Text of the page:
Hey bestie! Welcome back to the blog! With Earth Month in full swing, I wanted to share a few things I’ve started to implement in my sewing routine to help me be a more sustainable sewist. These aren’t super groundbreaking things, but as a sewist, I know through fabric waste, paper waste, and overall choices I make for my designs have a large environmental impact! I want to have a more positive environmental impact! After all, that was a main reason for me starting to sew! So today, I am sharing my 5 sustainable sewist tips with you!
Choosing Sustainable Fabrics
When it comes to choosing fabrics for your projects, look for sustainable options such as organic cotton, linen, hemp, and bamboo. These fabrics are grown without harmful pesticides and are often produced using less water and energy. Plus, many hemp fabrics are actually antimicrobial! It’s a great fabric to have in your summertime wardrobe to prevent smelly clothes, along with very breathable silhouettes. When I shop new fabrics, I tend to lean on Blackbird Fabrics along with The Fabric Store for their selection of high quality sustainable fabrics.
Use Upcycled or Recycled Materials
Rather than buying new fabrics, consider repurposing old clothes, curtains, or sheets for your projects. This not only reduces waste but can also add a unique touch to your creations. Plus, there are countless options now for buying secondhand craft supplies. Most projects I sew, I always head over to Thistle Creative Reuse to shop their selection of donated materials before I shop the stores mentioned above! Often times, I find just what I need, or I can ask them to keep an eye out for items if the project can wait a little bit. Some of my favorite projects have been sewn from items bought at Thistle, like the Scrap Bag!
Sewing can generate a lot of waste, from fabric scraps to thread spools, all the way to extra little scraps that you’re not to sure what to do with. To reduce waste, consider using fabric scraps for smaller projects, like the scrap bag, or even donating bigger pieces and quarter yards to organizations like Thistle! Always check with local organizations first before donating though. If they can’t take them, you can always try the For Days Take Back Bag program! It’s a great program that you can send your scraps, clothes, thread snips, your name it in to be recycled. If you just want to send the bag on your own, you can also ship it to their warehouse directly at the below address:
1600 E. SAN ANTONIO STREET
EL PASO, TEXAS 79901
Invest in high quality tools
Some of my sewing tools have been passed down to me from my grandmothers, and I even have sewing shears from my great grandma! Investing in quality sewing tools such as scissors, pins, and needles can reduce the need for replacements over time, which ultimately reduces waste. To make steel scissors, it’s a laborious process that requires many materials that are often non renewable. So when you invest in high quality materials, you’re able to keep them a lifetime and even pass them on to the next generation of sewists! When I do need supplies, I tend to buy high quality items from Wawak for the best bang for my buck!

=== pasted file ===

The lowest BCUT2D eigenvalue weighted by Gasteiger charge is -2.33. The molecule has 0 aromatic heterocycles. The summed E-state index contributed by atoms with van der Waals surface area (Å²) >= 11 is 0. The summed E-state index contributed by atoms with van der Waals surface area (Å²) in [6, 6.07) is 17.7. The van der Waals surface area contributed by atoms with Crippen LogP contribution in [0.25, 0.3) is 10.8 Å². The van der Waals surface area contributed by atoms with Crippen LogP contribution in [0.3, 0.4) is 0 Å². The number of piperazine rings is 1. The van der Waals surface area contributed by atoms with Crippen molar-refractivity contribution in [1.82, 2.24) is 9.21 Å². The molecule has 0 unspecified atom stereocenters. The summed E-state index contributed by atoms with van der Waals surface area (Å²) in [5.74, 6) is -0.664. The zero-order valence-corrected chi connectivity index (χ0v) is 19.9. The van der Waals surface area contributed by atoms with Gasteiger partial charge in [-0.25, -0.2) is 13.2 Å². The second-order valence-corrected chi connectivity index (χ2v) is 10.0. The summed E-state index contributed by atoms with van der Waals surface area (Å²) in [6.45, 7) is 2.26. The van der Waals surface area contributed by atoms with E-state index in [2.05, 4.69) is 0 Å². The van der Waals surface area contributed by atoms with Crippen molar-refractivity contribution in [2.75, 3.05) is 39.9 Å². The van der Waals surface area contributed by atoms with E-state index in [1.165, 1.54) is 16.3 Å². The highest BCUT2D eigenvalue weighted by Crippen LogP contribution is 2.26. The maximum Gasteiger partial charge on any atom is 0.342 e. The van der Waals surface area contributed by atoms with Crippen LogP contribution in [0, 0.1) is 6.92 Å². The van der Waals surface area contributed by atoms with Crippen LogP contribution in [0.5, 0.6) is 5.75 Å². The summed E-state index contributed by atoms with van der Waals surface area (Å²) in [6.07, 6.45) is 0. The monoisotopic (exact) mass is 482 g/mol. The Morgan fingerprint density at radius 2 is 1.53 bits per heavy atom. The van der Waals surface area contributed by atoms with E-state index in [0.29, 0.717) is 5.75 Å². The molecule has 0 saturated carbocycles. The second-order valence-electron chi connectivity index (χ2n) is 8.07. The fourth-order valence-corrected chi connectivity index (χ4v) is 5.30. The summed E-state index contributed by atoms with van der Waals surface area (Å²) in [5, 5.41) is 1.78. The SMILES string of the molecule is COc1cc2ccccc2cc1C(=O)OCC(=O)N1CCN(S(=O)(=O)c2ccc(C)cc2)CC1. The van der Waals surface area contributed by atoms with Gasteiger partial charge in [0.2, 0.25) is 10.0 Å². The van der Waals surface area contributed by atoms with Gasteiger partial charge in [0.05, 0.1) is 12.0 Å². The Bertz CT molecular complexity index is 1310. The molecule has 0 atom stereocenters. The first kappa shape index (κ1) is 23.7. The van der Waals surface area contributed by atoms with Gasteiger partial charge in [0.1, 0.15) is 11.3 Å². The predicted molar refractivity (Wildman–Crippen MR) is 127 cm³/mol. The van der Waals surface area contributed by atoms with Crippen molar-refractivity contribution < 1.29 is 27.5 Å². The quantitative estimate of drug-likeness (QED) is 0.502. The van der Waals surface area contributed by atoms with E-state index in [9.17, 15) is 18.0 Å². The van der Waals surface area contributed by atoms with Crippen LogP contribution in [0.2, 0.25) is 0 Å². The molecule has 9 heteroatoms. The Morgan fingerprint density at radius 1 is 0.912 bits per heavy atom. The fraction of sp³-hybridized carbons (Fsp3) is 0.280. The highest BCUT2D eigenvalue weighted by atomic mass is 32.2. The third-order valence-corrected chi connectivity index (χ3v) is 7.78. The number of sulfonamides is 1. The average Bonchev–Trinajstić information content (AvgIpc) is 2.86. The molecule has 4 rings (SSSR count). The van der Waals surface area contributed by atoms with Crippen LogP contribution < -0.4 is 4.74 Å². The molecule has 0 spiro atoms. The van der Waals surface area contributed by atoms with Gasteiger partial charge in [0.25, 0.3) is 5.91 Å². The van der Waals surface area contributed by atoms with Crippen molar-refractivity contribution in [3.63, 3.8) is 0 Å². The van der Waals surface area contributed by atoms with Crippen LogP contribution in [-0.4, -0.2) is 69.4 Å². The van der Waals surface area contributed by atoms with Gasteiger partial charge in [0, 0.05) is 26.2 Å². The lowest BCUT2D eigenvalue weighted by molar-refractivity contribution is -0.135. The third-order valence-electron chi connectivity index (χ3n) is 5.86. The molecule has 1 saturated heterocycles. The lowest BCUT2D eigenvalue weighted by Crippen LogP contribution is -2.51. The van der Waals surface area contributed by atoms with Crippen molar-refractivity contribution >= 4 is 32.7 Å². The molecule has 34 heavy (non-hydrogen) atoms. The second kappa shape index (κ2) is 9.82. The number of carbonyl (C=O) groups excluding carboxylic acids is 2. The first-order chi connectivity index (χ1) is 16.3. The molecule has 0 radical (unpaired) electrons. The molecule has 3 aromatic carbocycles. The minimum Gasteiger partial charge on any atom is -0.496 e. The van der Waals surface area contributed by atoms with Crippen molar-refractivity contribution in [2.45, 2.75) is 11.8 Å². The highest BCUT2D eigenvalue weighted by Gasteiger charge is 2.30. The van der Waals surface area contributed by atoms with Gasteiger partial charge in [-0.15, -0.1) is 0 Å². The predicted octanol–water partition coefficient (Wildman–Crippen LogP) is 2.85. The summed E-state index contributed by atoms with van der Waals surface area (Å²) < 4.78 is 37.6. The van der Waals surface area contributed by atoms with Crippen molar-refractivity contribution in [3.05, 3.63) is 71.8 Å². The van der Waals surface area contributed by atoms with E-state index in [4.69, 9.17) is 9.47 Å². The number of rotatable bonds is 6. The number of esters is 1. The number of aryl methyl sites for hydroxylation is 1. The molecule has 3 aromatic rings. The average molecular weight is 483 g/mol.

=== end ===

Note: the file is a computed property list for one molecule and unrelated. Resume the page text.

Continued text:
Mend and Repair
Rather than tossing out clothes that need minor repairs, consider fixing them instead. Mending and repairing clothes not only reduces waste but also extends the life of your wardrobe. I often times pull my mended items into a pile, then once a quarter put on my favorite TV Show and mend away! Wear, Repair, Repurpose is a great book to get started with mending, then for more advanced skills, the Make, Sew and Mend: Traditional Techniques to Sustainably Maintain and Refashion Your Clothes is another great resource for mending! Here’s a few I’ve had my eyes on!
Wash with care
When you are washing your fabrics, being mindful of how you wash and care for your me-made clothes is a must. Use eco-friendly detergents, wash in cold water, and air-dry when possible are all steps you can take to be as sustainable as possible with your garments. This reduces energy consumption and prolongs the life of your clothes. Often times after I wear something, I’ll hang it on a rack to air out before I wear it again! I try to do my best and wear tops 3-5 times, jeans 10 or more times, pants 5-10 times, and intimates once before I wash. That way I know when I wash them they have been worn a few times to make the wash make sense!
Ready to be a sustainable sewist?
By adopting these sustainable sewing practices, you can reduce your environmental impact and create beautiful, long-lasting creations. Remember that every small step counts, and together, we can make a positive impact on the planet through our craft! Even if you just pick up one sustainable practice, every little bit counts towards a better future for our planet.